Friday, March 1, 2024


AIPT has a preview of the first issue of Spider-Man: Shadow of the Green Goblin and you can read all about the series (well, what we're willing to give away) by clicking this link. You can also check out some of Michael Sta. Maria's wonderful artwork (enhanced by Chris Sotomayor's gorgeous colors) above and below. These preview pages are unlettered, but I promise:  There will be words!

Spider-Man: Shadow of the Green Goblin will be out April 3rd!


  1. I like that you started with an old time radio/pulp reference.

    Those pages actually reminder of a story from one of my favorite events of all time...

    Of course, having read the solicitation, I can tell that it is not the same story...other than MAYBE the idea of having Peter Parker;s supporting characters take the lead.

    The solicit made me think it may have some thematic or even plot based connections to THIS story, which is (partial) by the same writer...

    Either way, you know it is about the History of Norman Osborn, which is interesting. The Joker is a character that people agree they don't want TOO much info on, and to keep his history "multiple choice." However, Norman seems to be a character people don't mind having new info on. Conversely, the multiple reveals of the true origin of the Hobgoblin always seemed anti-climactic, even when the story was written.

    Now, you could say both the Joker and Hobgoblin had their true identity as a mystery, at least initially and for a while. However, so was the Green Goblin.

    Maybe it is the personal connection between Norman and Peter, but that was created as a part of the reveal. Not to mention many writers have tried to build a personal connection between Joker and Batman, even if not with Bruce Wayne. Often saying they need each other, and that Joker is obsessed with Batman...according to Frank Miller, maybe even in love. At least in Dark Knight Returns.

    Not conclusion. Just an observation...


    1. t's always fun taking a deep dive into the dysfunction of the Osborn family, Jack. And you're right: We never want a definitive answer to who Joker is and how he came to be—but with Norman? There are always new depths to plumb.

    2. It is fun.

      Magneto and Dr. Doom would be nowhere near as great of villains if they were just mysterious pasts. The nuance is what makes them great. Hell, Magneto was just a powerful villain for his first 20 years, give or take, and only made it to A-list status when they gave him backstory.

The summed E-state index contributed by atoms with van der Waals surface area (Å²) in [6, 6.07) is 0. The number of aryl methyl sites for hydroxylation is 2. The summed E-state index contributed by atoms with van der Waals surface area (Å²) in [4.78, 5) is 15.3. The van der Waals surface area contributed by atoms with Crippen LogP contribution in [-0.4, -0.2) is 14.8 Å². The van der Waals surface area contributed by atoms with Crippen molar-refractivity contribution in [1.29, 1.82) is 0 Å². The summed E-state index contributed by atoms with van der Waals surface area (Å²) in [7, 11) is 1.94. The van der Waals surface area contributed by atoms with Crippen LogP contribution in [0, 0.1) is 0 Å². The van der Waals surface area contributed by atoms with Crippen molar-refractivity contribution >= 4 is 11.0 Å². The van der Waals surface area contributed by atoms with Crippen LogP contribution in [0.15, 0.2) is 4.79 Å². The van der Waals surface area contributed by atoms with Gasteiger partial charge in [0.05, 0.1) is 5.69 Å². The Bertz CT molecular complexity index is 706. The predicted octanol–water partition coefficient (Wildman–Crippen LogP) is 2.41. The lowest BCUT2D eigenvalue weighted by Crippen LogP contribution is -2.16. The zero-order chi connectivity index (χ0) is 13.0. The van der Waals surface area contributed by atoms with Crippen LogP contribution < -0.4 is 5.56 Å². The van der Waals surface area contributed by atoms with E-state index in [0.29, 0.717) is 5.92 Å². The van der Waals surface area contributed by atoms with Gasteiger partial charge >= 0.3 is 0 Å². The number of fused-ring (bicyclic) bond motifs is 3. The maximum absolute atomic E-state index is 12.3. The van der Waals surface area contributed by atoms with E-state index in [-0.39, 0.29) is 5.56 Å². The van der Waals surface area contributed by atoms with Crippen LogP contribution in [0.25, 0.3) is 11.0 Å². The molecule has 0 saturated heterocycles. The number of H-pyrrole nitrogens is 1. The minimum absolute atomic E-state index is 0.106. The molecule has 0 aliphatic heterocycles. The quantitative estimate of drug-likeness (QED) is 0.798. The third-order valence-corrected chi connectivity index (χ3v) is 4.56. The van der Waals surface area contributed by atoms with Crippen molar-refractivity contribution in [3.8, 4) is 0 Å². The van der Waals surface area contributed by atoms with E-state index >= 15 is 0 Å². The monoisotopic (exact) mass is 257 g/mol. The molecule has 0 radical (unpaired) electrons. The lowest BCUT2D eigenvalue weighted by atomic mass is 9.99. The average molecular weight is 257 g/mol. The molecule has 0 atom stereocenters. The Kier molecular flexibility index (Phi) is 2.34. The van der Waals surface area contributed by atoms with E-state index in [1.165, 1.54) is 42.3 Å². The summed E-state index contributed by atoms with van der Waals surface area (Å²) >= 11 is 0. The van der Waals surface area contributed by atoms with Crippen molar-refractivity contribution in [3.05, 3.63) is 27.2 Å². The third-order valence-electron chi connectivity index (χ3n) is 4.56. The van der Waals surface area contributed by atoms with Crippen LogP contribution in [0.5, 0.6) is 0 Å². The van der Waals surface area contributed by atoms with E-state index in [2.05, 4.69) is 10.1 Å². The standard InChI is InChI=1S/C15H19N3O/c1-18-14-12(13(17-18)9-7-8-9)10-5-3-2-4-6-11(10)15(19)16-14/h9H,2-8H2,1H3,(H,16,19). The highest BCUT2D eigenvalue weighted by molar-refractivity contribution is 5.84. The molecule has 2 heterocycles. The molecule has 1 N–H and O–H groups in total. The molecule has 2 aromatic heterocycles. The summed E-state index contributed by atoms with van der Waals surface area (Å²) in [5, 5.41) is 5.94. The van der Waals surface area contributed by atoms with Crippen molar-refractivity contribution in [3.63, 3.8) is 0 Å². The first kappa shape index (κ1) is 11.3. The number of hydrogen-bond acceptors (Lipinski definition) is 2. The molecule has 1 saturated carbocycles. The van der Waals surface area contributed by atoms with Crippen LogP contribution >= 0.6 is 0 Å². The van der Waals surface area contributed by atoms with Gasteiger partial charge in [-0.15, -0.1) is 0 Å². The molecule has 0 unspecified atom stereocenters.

The difference in villain history is not even just a Marvel or DC thing. Lex Luthor has had some great stories that delve into his past. Even Batman, Two-Face has some great stories abut his past. Even Ra's al Ghul, who you would think should be secretive has had Deny O'Neil write an interesting graphic novel based on his origins.

      I believe it is Harry that makes Norman so interesting to delve into. Harry loved, feared, and hated his father, to get that jumbled up of a reaction there has to be more to the character. Right?

      Without Harry, I think he would have been more like the Hobgoblin in the 80s. The menace of someone being so good at organizing, and you having no idea who they are. Admittedly, I always had a theory that Roger Stern created teh Hobgoblin to tell the story of what he thought the Green Goblin was, before Norman was revealed.

      The truth is, many a supervillain forgotten to the sands of time tried for the mysterious Joker route. It would be interesting to know why it works for him.

      Personally, I could use a lot less Joker in comics in general...ever since Dark Knight, DC has been using him disproportionately. But, I guess that is the nature of the beast, as the kids say.

      However, that s not contempt for the character. Just a think he is over used.